• Stage 4: Build Textures

We record the time taken for each stage. Since various elements of the software are single threaded, others multithreaded, and some use GPUs, it is interesting to record the effects of CPU generations, speeds, number of cores, DRAM parameters and the GPU using this software.

Agisoft PhotoScan Benchmark - Stage 1

Agisoft PhotoScan Benchmark - Stage 2

Agisoft PhotoScan Benchmark - Stage 3

Agisoft PhotoScan Benchmark - Stage 4

Dolphin Emulator

Wrapping up our application benchmark numbers is the Dolphin Emulator benchmark mode results. This is again a test of the CPU capabilities - in particular, the single-threaded performance plays a major role, and we see the ECS LIVA Z come out on top.

Dolphin Emulator Benchmark

Performance Metrics - I Networking and Storage Performance


View All Comments

  • Smudgeous - Thursday, March 30, 2017 - link

    I concur. This beats the Fitlet in terms of price by around 50% (especially when you factor in the extended fin heatsink/cover) and the power draw in the 3450 would still be better for comparable performance. This little guy looks like a real gem. Reply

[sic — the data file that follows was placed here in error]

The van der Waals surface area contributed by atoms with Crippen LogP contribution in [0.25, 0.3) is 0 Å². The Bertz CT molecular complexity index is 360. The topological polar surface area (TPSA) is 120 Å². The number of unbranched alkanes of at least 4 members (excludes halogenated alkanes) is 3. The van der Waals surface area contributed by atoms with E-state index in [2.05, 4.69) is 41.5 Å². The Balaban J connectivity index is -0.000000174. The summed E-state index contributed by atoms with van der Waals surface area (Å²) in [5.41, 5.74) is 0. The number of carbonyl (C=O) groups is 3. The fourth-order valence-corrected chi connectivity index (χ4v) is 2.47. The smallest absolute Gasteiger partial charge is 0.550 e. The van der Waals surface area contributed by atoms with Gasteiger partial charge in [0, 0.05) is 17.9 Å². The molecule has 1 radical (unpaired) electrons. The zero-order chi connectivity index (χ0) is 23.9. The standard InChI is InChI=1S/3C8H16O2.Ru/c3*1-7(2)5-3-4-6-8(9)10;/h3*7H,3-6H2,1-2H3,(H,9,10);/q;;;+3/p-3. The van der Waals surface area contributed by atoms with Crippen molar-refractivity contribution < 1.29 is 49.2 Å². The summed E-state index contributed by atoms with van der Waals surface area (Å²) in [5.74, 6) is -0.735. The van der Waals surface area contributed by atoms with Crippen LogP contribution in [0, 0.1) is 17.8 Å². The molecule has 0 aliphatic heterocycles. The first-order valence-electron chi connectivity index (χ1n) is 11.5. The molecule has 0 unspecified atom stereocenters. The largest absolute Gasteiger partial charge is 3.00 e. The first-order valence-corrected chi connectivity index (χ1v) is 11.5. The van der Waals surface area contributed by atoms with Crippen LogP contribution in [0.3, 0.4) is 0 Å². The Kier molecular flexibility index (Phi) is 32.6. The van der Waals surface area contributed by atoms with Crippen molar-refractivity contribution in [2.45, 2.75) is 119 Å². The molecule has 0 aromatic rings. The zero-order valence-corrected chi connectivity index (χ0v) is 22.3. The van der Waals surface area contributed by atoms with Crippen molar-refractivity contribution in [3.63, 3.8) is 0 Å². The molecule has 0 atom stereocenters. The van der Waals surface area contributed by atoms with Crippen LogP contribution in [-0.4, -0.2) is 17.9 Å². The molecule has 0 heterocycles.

• Namisecond - Monday, April 3, 2017 - link

    What you save, you lose in capability. The Fitlet models offer up to 4 additional PCIe ethernet ports, Intel i211 IIRC. The Fitlet also seems more purpose-built as a hobbyist network appliance. The Liva Z are more like thin clients where they made an error and stuck on another ethernet port. There are plenty of Bay Trail based network appliance boxes you can pick up on amazon and ebay that come in under the Liva Z's price point, many of them even offer 4 Intel ethernet ports. Reply
  • jaydee - Thursday, March 30, 2017 - link

    Because obviously we all know you were commenting a different model than the one reviewed here, without mentioning it... Reply
  • nathanddrews - Friday, March 31, 2017 - link

    IKR? Reply
  • Holliday75 - Friday, March 31, 2017 - link

    Lets just start leaving random review comments in other articles and then berating people who not knowing what product we are talking about. Reply
  • JoeyJoJo123 - Friday, March 31, 2017 - link

    >The LIVA Z comes in three variants,corresponding to the three members of the Apollo Lake mobile SoC family (6W TDP) - the Pentium N4200, or the _Celeron N3450_, or the Celeron N3350. Our review sample, the LIVA-ZN33 is based on the Intel Celeron N3350.

    If I were state that "it's great that this phone can be equipped with 128GB of storage" in a review about a Samsung Galaxy phone, where in particular the 64GB model was reviewed, my comment would still be